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Improving the Guest Experience Starts Now

Andrea Stokes Practice Lead, Hospitality, J.D. Power

The hospitality industry is facing some of the most challenging circumstances in decades, if not ever. After ending 2019 on a strong note, 2020 turned the industry quickly on its head as the pandemic forced lockdowns that closed hotels nationwide. Many months after the pandemic began, the situation is not even close to being back to normal. Nor has the economy fully recovered.

The pandemic knocked hotel owners and operators off course. In 2019, many budgeted for near-term capital improvements. They were then slammed with a swift and drastic decline in demand when the pandemic began. Continued low occupancy has forced owners and operators to shelve planned capital expenditures-and even maintenance investments are off the table. It may be years before hotel owners and operators can return to making the capital improvements they should have been completing when times were good.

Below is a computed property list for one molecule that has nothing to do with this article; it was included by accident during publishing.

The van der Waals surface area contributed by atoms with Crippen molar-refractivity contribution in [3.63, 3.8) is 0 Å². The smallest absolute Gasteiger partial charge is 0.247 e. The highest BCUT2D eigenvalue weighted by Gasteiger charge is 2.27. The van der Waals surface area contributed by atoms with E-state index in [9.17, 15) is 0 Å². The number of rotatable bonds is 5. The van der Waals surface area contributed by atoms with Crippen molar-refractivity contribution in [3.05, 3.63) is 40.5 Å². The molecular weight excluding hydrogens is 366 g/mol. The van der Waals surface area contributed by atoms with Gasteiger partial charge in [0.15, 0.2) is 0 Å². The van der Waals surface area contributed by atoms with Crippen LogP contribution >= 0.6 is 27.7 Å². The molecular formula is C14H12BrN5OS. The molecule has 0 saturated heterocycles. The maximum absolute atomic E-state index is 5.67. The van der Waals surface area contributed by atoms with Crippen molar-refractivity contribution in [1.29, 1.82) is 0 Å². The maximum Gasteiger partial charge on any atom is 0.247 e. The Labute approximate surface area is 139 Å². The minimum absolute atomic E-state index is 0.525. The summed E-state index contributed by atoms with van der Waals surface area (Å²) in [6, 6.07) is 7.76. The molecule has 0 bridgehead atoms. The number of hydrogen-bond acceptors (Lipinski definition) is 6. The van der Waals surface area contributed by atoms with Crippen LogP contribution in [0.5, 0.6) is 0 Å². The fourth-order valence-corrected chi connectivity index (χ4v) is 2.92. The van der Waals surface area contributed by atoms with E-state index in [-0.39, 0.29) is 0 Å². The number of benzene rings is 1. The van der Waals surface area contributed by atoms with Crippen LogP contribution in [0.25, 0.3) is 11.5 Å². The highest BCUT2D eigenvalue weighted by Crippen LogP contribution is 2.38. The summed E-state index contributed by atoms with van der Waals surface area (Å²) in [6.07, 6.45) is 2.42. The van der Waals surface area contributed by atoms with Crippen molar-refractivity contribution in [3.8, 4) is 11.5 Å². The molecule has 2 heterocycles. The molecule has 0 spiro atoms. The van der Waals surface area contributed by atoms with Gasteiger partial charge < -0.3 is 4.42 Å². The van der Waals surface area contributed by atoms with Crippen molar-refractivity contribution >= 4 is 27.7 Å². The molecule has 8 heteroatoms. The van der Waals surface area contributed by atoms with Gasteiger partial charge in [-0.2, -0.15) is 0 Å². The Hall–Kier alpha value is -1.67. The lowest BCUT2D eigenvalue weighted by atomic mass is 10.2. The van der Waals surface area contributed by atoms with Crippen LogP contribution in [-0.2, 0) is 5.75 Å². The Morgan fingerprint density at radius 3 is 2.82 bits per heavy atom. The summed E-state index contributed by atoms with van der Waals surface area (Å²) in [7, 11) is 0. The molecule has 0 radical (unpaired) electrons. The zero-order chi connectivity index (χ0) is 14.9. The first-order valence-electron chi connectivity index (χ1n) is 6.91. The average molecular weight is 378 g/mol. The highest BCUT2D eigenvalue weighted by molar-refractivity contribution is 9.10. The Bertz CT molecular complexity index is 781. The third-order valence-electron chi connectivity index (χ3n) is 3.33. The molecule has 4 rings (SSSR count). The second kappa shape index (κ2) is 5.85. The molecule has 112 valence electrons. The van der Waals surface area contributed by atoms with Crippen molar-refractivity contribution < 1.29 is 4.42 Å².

At the same time, it may take a while for travel patterns to return to normal and travelers and businesses feel it is safe to travel. Hotel occupancy-especially for full-service hotels-will not return to pre-pandemic levels until travelers are more confident. How can owners and operators continue to deliver against high guest expectations when renovations, FF&E updates, or technology upgrades simply can't happen right now?

There are many unanswered questions and plenty about which the hospitality industry can be glum. However, despite a great deal of uncertainty, there are smaller investments hotels of all service levels can make to elevate guest satisfaction when the pandemic ends. According to J.D. Power research conducted for the past 25 years, it's the "small things" that guests experience that add up to a highly satisfying stay.